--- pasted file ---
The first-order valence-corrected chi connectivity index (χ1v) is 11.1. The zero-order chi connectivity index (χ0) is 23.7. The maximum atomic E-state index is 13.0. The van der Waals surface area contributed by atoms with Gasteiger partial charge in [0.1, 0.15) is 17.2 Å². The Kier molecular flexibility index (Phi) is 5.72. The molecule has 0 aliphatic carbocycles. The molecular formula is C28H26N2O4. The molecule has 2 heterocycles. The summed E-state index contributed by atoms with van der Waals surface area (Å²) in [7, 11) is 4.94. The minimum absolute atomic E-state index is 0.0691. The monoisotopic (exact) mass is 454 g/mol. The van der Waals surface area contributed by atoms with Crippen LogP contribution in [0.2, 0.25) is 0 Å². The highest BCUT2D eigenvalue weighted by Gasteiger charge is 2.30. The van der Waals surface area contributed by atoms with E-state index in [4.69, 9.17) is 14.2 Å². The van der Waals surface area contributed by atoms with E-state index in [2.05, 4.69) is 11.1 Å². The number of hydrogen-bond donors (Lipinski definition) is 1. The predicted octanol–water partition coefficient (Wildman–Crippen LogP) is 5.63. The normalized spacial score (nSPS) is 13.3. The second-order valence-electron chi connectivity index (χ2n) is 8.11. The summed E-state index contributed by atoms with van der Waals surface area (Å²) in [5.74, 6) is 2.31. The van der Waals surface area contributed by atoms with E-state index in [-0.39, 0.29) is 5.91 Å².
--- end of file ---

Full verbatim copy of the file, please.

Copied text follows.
The first-order valence-corrected chi connectivity index (χ1v) is 11.1. The zero-order chi connectivity index (χ0) is 23.7. The maximum atomic E-state index is 13.0. The van der Waals surface area contributed by atoms with Gasteiger partial charge in [0.1, 0.15) is 17.2 Å². The Kier molecular flexibility index (Phi) is 5.72. The molecule has 0 aliphatic carbocycles. The molecular formula is C28H26N2O4. The molecule has 2 heterocycles. The summed E-state index contributed by atoms with van der Waals surface area (Å²) in [7, 11) is 4.94. The minimum absolute atomic E-state index is 0.0691. The monoisotopic (exact) mass is 454 g/mol. The van der Waals surface area contributed by atoms with Crippen LogP contribution in [0.2, 0.25) is 0 Å². The highest BCUT2D eigenvalue weighted by Gasteiger charge is 2.30. The van der Waals surface area contributed by atoms with E-state index in [4.69, 9.17) is 14.2 Å². The van der Waals surface area contributed by atoms with E-state index in [2.05, 4.69) is 11.1 Å². The number of hydrogen-bond donors (Lipinski definition) is 1. The predicted octanol–water partition coefficient (Wildman–Crippen LogP) is 5.63. The normalized spacial score (nSPS) is 13.3. The second-order valence-electron chi connectivity index (χ2n) is 8.11. The summed E-state index contributed by atoms with van der Waals surface area (Å²) in [5.74, 6) is 2.31. The van der Waals surface area contributed by atoms with E-state index in [-0.39, 0.29) is 5.91 Å².